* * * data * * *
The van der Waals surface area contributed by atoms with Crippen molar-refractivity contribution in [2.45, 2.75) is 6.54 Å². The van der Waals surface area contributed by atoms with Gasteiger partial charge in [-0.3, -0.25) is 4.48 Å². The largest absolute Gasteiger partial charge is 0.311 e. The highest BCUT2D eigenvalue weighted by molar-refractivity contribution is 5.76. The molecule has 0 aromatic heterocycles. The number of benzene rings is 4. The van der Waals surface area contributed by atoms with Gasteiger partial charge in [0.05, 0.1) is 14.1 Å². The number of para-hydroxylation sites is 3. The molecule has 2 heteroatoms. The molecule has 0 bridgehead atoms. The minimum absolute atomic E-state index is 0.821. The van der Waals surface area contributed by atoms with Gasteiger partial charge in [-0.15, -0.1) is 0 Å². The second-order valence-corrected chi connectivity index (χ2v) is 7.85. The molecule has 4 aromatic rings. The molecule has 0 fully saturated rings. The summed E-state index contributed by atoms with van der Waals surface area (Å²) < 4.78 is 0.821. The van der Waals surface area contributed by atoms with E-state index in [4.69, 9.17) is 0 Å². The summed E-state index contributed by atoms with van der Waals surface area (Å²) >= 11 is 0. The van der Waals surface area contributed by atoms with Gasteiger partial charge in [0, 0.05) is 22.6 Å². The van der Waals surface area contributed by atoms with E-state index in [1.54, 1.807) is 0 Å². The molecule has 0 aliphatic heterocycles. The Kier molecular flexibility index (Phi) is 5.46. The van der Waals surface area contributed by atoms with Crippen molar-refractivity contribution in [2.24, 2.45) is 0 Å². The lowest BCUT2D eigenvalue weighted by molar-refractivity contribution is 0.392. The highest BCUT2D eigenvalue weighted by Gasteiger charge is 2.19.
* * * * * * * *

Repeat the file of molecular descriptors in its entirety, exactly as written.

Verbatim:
The van der Waals surface area contributed by atoms with Crippen molar-refractivity contribution in [2.45, 2.75) is 6.54 Å². The van der Waals surface area contributed by atoms with Gasteiger partial charge in [-0.3, -0.25) is 4.48 Å². The largest absolute Gasteiger partial charge is 0.311 e. The highest BCUT2D eigenvalue weighted by molar-refractivity contribution is 5.76. The molecule has 0 aromatic heterocycles. The number of benzene rings is 4. The van der Waals surface area contributed by atoms with Gasteiger partial charge in [0.05, 0.1) is 14.1 Å². The number of para-hydroxylation sites is 3. The molecule has 2 heteroatoms. The molecule has 0 bridgehead atoms. The minimum absolute atomic E-state index is 0.821. The van der Waals surface area contributed by atoms with Gasteiger partial charge in [-0.15, -0.1) is 0 Å². The second-order valence-corrected chi connectivity index (χ2v) is 7.85. The molecule has 4 aromatic rings. The molecule has 0 fully saturated rings. The summed E-state index contributed by atoms with van der Waals surface area (Å²) < 4.78 is 0.821. The van der Waals surface area contributed by atoms with E-state index in [4.69, 9.17) is 0 Å². The summed E-state index contributed by atoms with van der Waals surface area (Å²) >= 11 is 0. The van der Waals surface area contributed by atoms with Gasteiger partial charge in [0, 0.05) is 22.6 Å². The van der Waals surface area contributed by atoms with E-state index in [1.54, 1.807) is 0 Å². The molecule has 0 aliphatic heterocycles. The Kier molecular flexibility index (Phi) is 5.46. The van der Waals surface area contributed by atoms with Crippen molar-refractivity contribution in [2.24, 2.45) is 0 Å². The lowest BCUT2D eigenvalue weighted by molar-refractivity contribution is 0.392. The highest BCUT2D eigenvalue weighted by Gasteiger charge is 2.19.